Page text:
The Old Gaffers’ Jubilee Festival at Cowes. Picture by Robin Crossley.
THE Old Gaffers’ Jubilee Festival, staged at Cowes, has been hailed a resounding success by organisers — despite the failure of a world-record attempt.
Organisers had hoped they would stage the largest ever recorded gaff-rig race on Saturday, when 140 boats entered to take part in the event.
However, bad weather meant only 94 boats turned up at the start line and the challenging conditions meant a number had to retire, with a total of 60 eventually crossing the finishing line.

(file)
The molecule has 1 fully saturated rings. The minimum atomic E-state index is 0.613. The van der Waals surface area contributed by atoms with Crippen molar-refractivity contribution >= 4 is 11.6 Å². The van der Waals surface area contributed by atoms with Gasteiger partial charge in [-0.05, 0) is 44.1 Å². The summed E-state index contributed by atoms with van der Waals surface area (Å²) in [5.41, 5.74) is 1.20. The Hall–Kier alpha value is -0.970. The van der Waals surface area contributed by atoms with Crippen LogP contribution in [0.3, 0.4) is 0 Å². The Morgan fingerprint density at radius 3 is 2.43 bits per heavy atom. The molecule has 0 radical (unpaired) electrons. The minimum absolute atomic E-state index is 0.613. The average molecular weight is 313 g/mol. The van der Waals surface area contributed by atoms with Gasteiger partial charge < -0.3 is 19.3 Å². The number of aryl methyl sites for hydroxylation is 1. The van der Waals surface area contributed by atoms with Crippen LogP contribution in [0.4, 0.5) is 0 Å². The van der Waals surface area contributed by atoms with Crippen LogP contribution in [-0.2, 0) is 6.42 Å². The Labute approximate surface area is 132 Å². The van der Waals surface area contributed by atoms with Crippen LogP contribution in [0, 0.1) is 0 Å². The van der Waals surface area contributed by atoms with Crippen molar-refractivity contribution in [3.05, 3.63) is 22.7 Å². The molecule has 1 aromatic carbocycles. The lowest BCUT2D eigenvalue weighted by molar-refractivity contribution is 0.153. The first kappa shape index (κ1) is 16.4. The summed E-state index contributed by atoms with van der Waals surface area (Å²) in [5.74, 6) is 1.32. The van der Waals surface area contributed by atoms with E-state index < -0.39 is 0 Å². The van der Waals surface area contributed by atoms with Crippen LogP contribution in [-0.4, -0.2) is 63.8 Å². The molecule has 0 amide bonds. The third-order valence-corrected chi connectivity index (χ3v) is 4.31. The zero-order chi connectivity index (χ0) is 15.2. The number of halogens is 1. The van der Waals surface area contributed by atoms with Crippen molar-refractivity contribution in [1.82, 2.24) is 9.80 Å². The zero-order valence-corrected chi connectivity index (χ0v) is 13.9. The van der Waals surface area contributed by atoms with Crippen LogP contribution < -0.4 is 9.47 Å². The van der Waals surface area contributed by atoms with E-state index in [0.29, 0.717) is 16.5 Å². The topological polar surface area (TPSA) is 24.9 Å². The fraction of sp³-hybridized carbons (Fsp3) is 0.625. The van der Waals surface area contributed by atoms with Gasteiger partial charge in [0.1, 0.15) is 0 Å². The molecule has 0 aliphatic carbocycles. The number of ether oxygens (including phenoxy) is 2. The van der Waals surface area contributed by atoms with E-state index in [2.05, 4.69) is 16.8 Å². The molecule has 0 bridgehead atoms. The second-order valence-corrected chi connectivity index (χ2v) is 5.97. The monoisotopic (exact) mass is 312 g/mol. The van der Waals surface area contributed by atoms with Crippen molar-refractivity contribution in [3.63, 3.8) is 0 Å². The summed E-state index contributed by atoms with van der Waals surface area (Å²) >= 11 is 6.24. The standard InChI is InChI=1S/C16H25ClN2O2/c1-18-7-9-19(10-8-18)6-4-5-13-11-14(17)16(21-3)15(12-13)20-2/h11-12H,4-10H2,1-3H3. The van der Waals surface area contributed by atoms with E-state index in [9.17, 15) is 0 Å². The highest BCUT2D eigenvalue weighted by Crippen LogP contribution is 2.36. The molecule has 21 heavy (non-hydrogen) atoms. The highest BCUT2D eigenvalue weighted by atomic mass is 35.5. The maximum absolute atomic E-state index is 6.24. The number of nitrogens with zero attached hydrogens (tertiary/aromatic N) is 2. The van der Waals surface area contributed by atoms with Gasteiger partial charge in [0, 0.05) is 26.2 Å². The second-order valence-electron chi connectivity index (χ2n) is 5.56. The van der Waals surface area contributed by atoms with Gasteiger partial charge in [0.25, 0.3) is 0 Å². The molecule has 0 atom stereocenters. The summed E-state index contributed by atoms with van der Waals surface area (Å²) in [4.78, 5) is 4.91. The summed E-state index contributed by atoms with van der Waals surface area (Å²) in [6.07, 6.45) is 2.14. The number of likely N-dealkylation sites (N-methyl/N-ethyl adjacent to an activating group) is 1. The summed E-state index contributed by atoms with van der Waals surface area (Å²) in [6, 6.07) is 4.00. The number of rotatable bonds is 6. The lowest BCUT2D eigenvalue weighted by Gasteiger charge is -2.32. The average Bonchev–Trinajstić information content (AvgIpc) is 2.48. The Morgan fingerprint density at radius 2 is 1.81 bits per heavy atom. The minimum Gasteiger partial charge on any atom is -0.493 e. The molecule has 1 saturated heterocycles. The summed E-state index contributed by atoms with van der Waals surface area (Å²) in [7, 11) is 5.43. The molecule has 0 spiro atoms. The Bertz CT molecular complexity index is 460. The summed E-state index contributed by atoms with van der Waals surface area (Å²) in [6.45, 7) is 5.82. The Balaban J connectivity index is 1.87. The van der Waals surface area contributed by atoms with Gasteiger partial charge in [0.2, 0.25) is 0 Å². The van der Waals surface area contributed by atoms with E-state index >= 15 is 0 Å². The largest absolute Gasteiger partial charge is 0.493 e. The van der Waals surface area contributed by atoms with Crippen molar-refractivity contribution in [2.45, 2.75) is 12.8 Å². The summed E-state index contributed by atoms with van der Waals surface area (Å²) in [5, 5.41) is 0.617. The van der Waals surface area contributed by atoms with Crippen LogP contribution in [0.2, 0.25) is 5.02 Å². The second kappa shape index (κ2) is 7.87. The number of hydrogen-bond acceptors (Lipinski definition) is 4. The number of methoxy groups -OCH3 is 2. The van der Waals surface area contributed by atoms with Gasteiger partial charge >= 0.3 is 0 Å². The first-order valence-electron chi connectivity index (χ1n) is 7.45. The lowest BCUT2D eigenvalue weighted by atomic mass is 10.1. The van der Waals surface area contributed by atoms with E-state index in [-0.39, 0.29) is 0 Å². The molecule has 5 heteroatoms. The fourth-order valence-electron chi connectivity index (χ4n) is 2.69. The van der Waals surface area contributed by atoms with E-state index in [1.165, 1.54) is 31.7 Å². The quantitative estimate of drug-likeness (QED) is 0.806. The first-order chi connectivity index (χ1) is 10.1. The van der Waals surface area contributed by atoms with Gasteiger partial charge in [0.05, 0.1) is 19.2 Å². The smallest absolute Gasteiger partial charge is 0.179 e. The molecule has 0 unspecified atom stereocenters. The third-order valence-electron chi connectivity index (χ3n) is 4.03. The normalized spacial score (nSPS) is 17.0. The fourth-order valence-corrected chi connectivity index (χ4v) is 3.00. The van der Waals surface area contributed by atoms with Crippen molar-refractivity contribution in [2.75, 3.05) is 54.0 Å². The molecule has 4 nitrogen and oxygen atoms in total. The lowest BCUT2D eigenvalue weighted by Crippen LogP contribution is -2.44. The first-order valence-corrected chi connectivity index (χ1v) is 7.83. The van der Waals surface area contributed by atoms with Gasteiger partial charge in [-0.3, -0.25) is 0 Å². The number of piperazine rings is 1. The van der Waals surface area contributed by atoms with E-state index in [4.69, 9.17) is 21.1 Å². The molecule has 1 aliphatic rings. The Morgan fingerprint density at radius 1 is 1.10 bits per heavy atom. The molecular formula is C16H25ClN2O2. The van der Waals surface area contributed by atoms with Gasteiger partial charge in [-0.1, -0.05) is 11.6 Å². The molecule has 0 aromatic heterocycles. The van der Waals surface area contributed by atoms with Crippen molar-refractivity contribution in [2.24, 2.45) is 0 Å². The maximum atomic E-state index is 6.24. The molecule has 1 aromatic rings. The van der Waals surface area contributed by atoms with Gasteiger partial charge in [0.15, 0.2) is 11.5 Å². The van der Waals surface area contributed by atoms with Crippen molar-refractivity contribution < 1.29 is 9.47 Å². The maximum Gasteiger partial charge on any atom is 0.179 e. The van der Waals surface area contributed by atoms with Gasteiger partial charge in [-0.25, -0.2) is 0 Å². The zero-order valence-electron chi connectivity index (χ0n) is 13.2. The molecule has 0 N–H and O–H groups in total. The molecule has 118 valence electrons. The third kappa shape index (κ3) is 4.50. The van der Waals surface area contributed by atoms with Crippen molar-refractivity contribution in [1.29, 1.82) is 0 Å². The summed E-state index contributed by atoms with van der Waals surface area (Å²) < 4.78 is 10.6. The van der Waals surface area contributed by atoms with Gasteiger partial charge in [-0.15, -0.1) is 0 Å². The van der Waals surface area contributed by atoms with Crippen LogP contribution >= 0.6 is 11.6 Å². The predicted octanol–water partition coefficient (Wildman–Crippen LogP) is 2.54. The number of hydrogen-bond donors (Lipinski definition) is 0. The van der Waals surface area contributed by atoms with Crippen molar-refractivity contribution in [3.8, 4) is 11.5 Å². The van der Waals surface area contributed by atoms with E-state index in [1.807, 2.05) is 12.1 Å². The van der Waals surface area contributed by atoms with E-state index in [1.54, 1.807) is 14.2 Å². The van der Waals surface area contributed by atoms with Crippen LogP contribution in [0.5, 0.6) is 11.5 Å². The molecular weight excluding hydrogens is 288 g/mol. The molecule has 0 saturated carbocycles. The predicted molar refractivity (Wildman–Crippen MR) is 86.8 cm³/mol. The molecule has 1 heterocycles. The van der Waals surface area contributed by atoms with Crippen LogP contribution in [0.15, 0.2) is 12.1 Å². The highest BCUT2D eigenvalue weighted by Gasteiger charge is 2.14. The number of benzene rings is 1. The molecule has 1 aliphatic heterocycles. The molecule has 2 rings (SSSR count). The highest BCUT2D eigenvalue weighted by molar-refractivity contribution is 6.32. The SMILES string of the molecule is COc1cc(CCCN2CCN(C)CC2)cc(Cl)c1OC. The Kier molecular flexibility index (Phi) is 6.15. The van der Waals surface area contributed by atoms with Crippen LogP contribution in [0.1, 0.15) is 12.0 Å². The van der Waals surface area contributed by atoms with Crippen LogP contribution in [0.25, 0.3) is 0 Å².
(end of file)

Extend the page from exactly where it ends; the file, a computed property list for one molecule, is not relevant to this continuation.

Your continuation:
Spokeswoman for the event, Sue Lewis, said: "We had 140 registered and we needed all of them to claim a record. It was a very blustery day and quite challenging conditions."
The festival had more than 220 boats taking part and more than 1,000 crew members and visitors went to the town.
Among the gaffers taking part was Fanny of Cowes.
Fanny is one of the fastest of the small fishing cutters still sailing today and was built in Cowes for the Paskins family in 1872.
She is now berthed on the River Orwell, Suffolk.
Thomas Paskins moved from Itchen Ferry on the mainland to Cowes in 1853. The family took over and restarted the Island’s then failed Newtown oyster beds and also founded a successful fish and oyster merchants, as well as a fishmongers that ran until 1971 in Cowes.
Fanny was a working boat for more than 60 years, mainly taking sacks of oysters across the Solent.